# Orient, rot, N + up, v etc: Instance rotation question

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Hello!

I am currently trying to wrap my head around being able to transform (rotate) instance objects for sop copy and instance rendering. Basic stuff, I know, but I'm stuck and my math suck. I have a hard time grasping dot product, cross product, matrices and quaternions -> 3D transforms   There are, as far as I can see, a multitude of attributes and options to do this, and I am wondering what would be best suited for my use? Some use up, some use orient. Basically, I would like to have the rotation options of the transform sop (x, y, z rotate) to work on a point instance where the normal direction is the "up" direction (think teapots standing on a displaced ground plane, rotating planar to the ground when editing the y axis). I've been through a lot of examples but I just can't make them work for my scene. Either the objects are flipped or rotation is happening on the wrong axis or objects are not rotating smoothly, or I am not able to figure out how to "flip" to the right axis when using N and up (usually +-90 degrees in x) inside the vop. Most of all, it needs to be stable on deforming geometry. Any example of rotation working in this scenario would be most welcome!

Also, if you have a link to a good (basic level) resource regarding this topic, that would be awesome!

Thanks.

Edited by Ole

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A good tutorial that includes some of the topics you mentioned

http://vimeo.com/52551778

around  00:26:00

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Sooner or later you will have to have a decent orthogonal frame of reference either as a matrix3 or orient (quaternion). N, up etc are good for basic copy/instancing. How you can get this frame is another problem depending on your case. PolyFrameSOP or computed manually etc. Using orient seems to be the most straightforward, but it's just another version of N and up combo (cleaner, because you can do math on it, either with quaternions or matrices).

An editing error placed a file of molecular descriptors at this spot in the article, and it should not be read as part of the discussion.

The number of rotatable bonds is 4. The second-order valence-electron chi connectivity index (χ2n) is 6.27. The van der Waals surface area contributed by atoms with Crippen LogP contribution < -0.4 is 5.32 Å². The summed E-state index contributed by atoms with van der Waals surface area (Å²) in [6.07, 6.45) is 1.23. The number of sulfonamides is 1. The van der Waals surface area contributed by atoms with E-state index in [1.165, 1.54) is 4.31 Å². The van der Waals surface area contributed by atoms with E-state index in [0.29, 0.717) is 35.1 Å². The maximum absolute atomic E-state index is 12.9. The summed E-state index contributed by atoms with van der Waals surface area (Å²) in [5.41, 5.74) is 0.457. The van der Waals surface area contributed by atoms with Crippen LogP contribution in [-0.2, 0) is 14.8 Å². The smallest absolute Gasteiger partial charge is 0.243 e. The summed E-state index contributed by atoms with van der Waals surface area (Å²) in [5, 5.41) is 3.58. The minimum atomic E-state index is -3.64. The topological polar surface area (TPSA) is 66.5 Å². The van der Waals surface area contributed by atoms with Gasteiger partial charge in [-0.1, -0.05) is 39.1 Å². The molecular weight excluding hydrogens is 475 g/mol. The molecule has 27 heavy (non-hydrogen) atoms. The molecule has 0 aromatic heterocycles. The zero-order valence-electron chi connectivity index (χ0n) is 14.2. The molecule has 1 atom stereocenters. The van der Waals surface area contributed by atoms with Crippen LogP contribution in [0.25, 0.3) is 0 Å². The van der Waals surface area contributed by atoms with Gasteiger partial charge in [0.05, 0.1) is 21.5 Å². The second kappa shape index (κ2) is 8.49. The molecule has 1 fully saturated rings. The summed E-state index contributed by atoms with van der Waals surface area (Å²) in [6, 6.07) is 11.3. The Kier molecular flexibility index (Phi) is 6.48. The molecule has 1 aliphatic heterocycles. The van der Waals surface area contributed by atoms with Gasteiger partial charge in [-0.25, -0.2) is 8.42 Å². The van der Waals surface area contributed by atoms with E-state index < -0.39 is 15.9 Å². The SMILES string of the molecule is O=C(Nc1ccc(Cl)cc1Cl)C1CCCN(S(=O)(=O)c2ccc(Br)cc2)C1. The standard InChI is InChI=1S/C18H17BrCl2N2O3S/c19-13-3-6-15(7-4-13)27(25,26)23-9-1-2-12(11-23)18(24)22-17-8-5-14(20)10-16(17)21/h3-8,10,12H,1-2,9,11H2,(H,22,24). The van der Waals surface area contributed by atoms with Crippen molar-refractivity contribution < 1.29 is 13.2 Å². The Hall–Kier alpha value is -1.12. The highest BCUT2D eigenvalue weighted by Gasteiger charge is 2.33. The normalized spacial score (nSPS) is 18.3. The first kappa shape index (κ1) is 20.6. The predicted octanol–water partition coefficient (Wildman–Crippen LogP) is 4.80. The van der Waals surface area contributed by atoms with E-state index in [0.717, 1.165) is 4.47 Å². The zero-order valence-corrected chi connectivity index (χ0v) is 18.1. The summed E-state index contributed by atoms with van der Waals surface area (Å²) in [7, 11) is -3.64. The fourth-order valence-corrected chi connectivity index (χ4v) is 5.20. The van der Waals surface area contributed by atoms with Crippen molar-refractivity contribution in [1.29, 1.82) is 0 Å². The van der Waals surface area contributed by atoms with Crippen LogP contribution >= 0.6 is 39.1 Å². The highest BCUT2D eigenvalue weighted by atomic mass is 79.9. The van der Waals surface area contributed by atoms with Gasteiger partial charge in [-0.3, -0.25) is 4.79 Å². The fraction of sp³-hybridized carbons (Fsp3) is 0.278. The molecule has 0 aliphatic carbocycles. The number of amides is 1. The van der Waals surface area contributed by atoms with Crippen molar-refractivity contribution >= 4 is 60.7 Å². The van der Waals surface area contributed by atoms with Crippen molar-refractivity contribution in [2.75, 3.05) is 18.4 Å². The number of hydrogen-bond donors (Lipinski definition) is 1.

Basics attached.

dancing_teapots.hip

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Thanks for the link dpap, I'll have a look as soon as I get the chance.

Sooner or later you will have to have a decent orthogonal frame of reference either as a matrix3 or orient (quaternion). N, up etc are good for basic copy/instancing. How you can get this frame is another problem depending on your case. PolyFrameSOP or computed manually etc. Using orient seems to be the most straightforward, but it's just another version of N and up combo (cleaner, because you can do math on it, either with quaternions or matrices).

Basics attached.

Thank you for the example, symek. Do you have a suggestion as to how xform1 can be removed, so that it is not necessary to pre-rotate the instance object?

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Thanks for the link dpap, I'll have a look as soon as I get the chance.

Thank you for the example, symek. Do you have a suggestion as to how xform1 can be removed, so that it is not necessary to pre-rotate the instance object?

Sorry, I'm a lazy bastard. It's actually a good example why quaternion/matrix are nice to work with.

dancing_teapots_prerotate.hip

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Sorry, I'm a lazy bastard. It's actually a good example why quaternion/matrix are nice to work with.

Woah! I would never have guessed that was the way to do it. No wonder I never got it right..   Thank you again for the wonderful example. It was really helpful and an eye-opener

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Sorry, I'm a lazy bastard. It's actually a good example why quaternion/matrix are nice to work with.

I just noticed that using this method (PolyFrame), some of the instances 'pop' while rotating

Edited by Ole

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The way you provide stable frame is another question. PolyFrame relies on primitives topology. Do you have particular case to show the problem?

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